There are a number of reasons why a green card application (for lawful permanent residence) can be denied by the U.S. immigration authorities (most likely either U.S. Citizenship and Immigration Services (USCIS) or the U.S. consulate abroad). Some of the reasons for denial are explained below.

Denial Due to Ineligibility or Not Meeting Application Requirements

Here are some reasons that the immigration authorities might appropriately, under the law, deny your application.

Health Reasons for Denial

A report of medical examination is required for admission as a lawful permanent resident. This is performed by a government-approved doctor.

The results can lead to a denial of your green card based on inadmissible reasons if you are deemed to have a communicable disease that could be a danger to the general public, you fail to provide documentation of having had the required vaccinations and refuse to or cannot have them done before your green card can be approved, you are a drug abuser or addict, or you have a physical or mental disorder that is a threat to yourself or others.

Criminal Reasons for Denial

If you have been convicted of certain types of crimes, or are coming to the United States with the intention to commit a crime you could be denied your green card could be denied.

These include crimes of that are considered vile and despicable, multiple crimes, and specified crimes such as drug trafficking, prostitution, commercialized vice, money laundering, severe violations of religious freedoms as an official in a foreign government, and fraud.

On the forms you will need to fill out (DS-260 if you are doing it through consular processing; Form I-485, the application to do status adjustment, if you are applying from within the U.S.), there are a number of questions you must answer truthfully, most of which are criminal related or as we will see below, security related. Answering yes to one of these questions without an explanation proving that you’re not inadmissible could lead to a denial of your green card.

Security Reasons for Denial

Seeking admission into the United States. in order to violate U.S. laws related to security, such as to engage in terrorist efforts; or former involvement or membership in the Nazi or totalitarian parties, genocide, or in any group that is adversarial to U.S. foreign policy; can lead to a denial of your green card. You cannot engage in espionage, sabotage, violate any U.S. export law relating to goods, services, or technology, or participate in any activity to overthrow the United States.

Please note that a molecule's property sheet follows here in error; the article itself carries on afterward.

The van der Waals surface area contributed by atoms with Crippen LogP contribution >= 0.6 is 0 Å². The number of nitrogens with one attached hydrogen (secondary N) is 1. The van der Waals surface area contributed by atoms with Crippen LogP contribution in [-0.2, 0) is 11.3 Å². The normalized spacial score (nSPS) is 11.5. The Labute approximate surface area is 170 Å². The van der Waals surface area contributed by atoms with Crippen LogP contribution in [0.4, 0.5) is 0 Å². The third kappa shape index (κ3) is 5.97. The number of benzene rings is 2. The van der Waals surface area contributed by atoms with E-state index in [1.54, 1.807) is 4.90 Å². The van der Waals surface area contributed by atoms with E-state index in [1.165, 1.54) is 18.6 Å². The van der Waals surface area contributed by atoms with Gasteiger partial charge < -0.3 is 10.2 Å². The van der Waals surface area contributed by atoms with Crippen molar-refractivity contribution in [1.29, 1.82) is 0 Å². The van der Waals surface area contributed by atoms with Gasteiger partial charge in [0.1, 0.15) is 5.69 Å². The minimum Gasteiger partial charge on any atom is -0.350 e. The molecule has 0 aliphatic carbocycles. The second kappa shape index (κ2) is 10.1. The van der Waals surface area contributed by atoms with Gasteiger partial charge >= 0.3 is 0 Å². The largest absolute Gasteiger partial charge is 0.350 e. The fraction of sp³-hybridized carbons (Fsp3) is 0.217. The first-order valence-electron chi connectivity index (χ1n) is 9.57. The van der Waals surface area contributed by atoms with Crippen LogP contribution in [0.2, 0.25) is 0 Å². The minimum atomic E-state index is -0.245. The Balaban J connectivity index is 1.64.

Public Charge as a reason for Denial

If you are seen as likely to become dependent on the U.S. government for long-term care or financial support, your green card could be denied. USCIS or the consular officer who reviews your case may determine whether you are likely to be convicted of a public charge by considering your age, health, family status, assets, resources, education or skills, and financial status at the time of filing.

There’s less of a chance that you’ll be viewed as likely to become a public charge if someone has signed an affidavit of support for you, or if you’re in the class of immigrants who do not need an affidavit of support filed on their behalf.

Immigrant Violators

If you have entered the United States illegally, such as sneaking in as a stowaway, gained entry by misrepresentation, failed to attend immigration removal proceedings, or have abused the visa process, such as violating the terms and conditions of your visa, you could be subject to denial.

Not Meeting Application Requirements

You will be asked to submit or bring numerous forms, fees, and documents in the course of applying for permanent residence. Failing to read the instructions carefully and provide what is requested can ultimately result in denial, though the government will usually give you an opportunity to supply missing materials first.

The requirements will depend in part on whether you are consular processing or adjusting status in the United States. For example, you will probably need to provide originals or copies (depending on whether your green card case was filed in the U.S. or abroad) of your birth record, marriage certificate, divorce decree (if applicable), valid visa status in the U.S., and so forth.

Not Making it for Appointments

Once you have filed for your green card, you are scheduled by USCIS for a fingerprinting appointment (if filing in the U.S.) and/or eventually an interview appointment (if filing overseas). You must attend these appointments, or reschedule if need be. If not, your green card could be denied.

Denial of Underlying Visa Petition

Your intended grounds for filing for a green card are most likely either employment based, in which case your sponsor will probably have filed a petition on Form I-140; or family based, with your sponsor having filed a Form I-130 petition.

If the underlying petition is denied, your green card application will go no further. For example, if your stepfather submitted an I-130 petition but USCIS determined that there was insufficient proof of a stepparent relationship, the application process would end right there.

Changing Jobs After Filing of I-140

If you change employers, and have an approved I-140 visa petition, you would be have to meet certain requirements in order for your green card application to continue processing. These requirements are that your I-485 must have been pending (awaiting a USCIS decision) for 180 days or more, and the new job must be the same as, or similar to, the job described in the labor certification and I-140 petition.


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